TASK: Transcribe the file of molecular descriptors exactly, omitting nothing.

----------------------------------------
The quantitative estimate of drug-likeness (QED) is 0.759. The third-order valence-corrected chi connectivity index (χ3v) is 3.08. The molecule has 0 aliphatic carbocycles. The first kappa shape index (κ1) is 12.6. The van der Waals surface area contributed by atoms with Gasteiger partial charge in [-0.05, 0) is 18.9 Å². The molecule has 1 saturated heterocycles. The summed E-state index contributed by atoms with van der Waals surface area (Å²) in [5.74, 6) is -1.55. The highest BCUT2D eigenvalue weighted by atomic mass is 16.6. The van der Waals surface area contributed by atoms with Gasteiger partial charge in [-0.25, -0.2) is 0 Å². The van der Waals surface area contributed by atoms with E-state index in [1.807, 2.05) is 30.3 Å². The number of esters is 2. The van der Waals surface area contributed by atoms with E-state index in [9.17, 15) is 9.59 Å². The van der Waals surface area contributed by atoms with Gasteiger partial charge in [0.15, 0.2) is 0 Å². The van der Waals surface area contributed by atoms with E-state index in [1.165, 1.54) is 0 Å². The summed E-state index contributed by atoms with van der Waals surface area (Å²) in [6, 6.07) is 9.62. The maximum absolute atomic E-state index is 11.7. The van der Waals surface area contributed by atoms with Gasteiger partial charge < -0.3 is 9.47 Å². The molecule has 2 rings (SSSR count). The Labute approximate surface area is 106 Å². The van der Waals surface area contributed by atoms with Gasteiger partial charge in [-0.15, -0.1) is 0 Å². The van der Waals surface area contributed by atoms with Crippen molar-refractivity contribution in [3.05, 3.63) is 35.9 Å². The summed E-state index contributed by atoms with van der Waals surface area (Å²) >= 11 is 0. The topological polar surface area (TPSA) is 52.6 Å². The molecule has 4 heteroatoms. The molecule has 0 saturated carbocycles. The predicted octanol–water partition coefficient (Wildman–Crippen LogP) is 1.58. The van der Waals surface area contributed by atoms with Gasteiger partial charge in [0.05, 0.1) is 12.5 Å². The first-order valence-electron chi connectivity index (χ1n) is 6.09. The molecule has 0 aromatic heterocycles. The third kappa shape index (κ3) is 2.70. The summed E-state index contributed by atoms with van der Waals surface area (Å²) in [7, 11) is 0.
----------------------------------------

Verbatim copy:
The quantitative estimate of drug-likeness (QED) is 0.759. The third-order valence-corrected chi connectivity index (χ3v) is 3.08. The molecule has 0 aliphatic carbocycles. The first kappa shape index (κ1) is 12.6. The van der Waals surface area contributed by atoms with Gasteiger partial charge in [-0.05, 0) is 18.9 Å². The molecule has 1 saturated heterocycles. The summed E-state index contributed by atoms with van der Waals surface area (Å²) in [5.74, 6) is -1.55. The highest BCUT2D eigenvalue weighted by atomic mass is 16.6. The van der Waals surface area contributed by atoms with Gasteiger partial charge in [-0.25, -0.2) is 0 Å². The van der Waals surface area contributed by atoms with E-state index in [1.807, 2.05) is 30.3 Å². The number of esters is 2. The van der Waals surface area contributed by atoms with E-state index in [9.17, 15) is 9.59 Å². The van der Waals surface area contributed by atoms with Gasteiger partial charge in [0.15, 0.2) is 0 Å². The van der Waals surface area contributed by atoms with E-state index in [1.165, 1.54) is 0 Å². The summed E-state index contributed by atoms with van der Waals surface area (Å²) in [6, 6.07) is 9.62. The maximum absolute atomic E-state index is 11.7. The van der Waals surface area contributed by atoms with Gasteiger partial charge < -0.3 is 9.47 Å². The molecule has 2 rings (SSSR count). The Labute approximate surface area is 106 Å². The van der Waals surface area contributed by atoms with Gasteiger partial charge in [-0.15, -0.1) is 0 Å². The van der Waals surface area contributed by atoms with Crippen molar-refractivity contribution in [3.05, 3.63) is 35.9 Å². The summed E-state index contributed by atoms with van der Waals surface area (Å²) >= 11 is 0. The topological polar surface area (TPSA) is 52.6 Å². The molecule has 4 heteroatoms. The molecule has 0 saturated carbocycles. The predicted octanol–water partition coefficient (Wildman–Crippen LogP) is 1.58. The van der Waals surface area contributed by atoms with Gasteiger partial charge in [0.05, 0.1) is 12.5 Å². The first-order valence-electron chi connectivity index (χ1n) is 6.09. The molecule has 0 aromatic heterocycles. The third kappa shape index (κ3) is 2.70. The summed E-state index contributed by atoms with van der Waals surface area (Å²) in [7, 11) is 0.